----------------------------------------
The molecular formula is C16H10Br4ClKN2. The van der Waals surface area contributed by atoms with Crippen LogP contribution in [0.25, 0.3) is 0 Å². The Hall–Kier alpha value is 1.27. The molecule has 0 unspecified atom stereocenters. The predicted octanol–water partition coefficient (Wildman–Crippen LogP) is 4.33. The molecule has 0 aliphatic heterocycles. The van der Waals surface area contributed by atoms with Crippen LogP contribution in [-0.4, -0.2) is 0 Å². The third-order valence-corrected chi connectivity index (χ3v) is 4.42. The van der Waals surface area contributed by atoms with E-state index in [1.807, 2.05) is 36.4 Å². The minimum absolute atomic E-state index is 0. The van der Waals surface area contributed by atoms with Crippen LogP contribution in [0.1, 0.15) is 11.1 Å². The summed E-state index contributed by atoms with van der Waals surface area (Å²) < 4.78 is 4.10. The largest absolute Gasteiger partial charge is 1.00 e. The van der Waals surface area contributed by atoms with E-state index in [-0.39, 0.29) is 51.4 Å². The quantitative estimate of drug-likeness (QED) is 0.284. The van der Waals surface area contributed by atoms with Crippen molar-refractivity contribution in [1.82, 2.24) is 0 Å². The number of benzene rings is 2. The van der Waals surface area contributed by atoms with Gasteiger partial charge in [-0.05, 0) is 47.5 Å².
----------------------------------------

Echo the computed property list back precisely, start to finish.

The molecular formula is C16H10Br4ClKN2. The van der Waals surface area contributed by atoms with Crippen LogP contribution in [0.25, 0.3) is 0 Å². The Hall–Kier alpha value is 1.27. The molecule has 0 unspecified atom stereocenters. The predicted octanol–water partition coefficient (Wildman–Crippen LogP) is 4.33. The molecule has 0 aliphatic heterocycles. The van der Waals surface area contributed by atoms with Crippen LogP contribution in [-0.4, -0.2) is 0 Å². The third-order valence-corrected chi connectivity index (χ3v) is 4.42. The van der Waals surface area contributed by atoms with E-state index in [1.807, 2.05) is 36.4 Å². The minimum absolute atomic E-state index is 0. The van der Waals surface area contributed by atoms with Crippen LogP contribution in [0.1, 0.15) is 11.1 Å². The summed E-state index contributed by atoms with van der Waals surface area (Å²) < 4.78 is 4.10. The largest absolute Gasteiger partial charge is 1.00 e. The van der Waals surface area contributed by atoms with E-state index in [-0.39, 0.29) is 51.4 Å². The quantitative estimate of drug-likeness (QED) is 0.284. The van der Waals surface area contributed by atoms with Crippen molar-refractivity contribution in [1.82, 2.24) is 0 Å². The number of benzene rings is 2. The van der Waals surface area contributed by atoms with Gasteiger partial charge in [-0.05, 0) is 47.5 Å².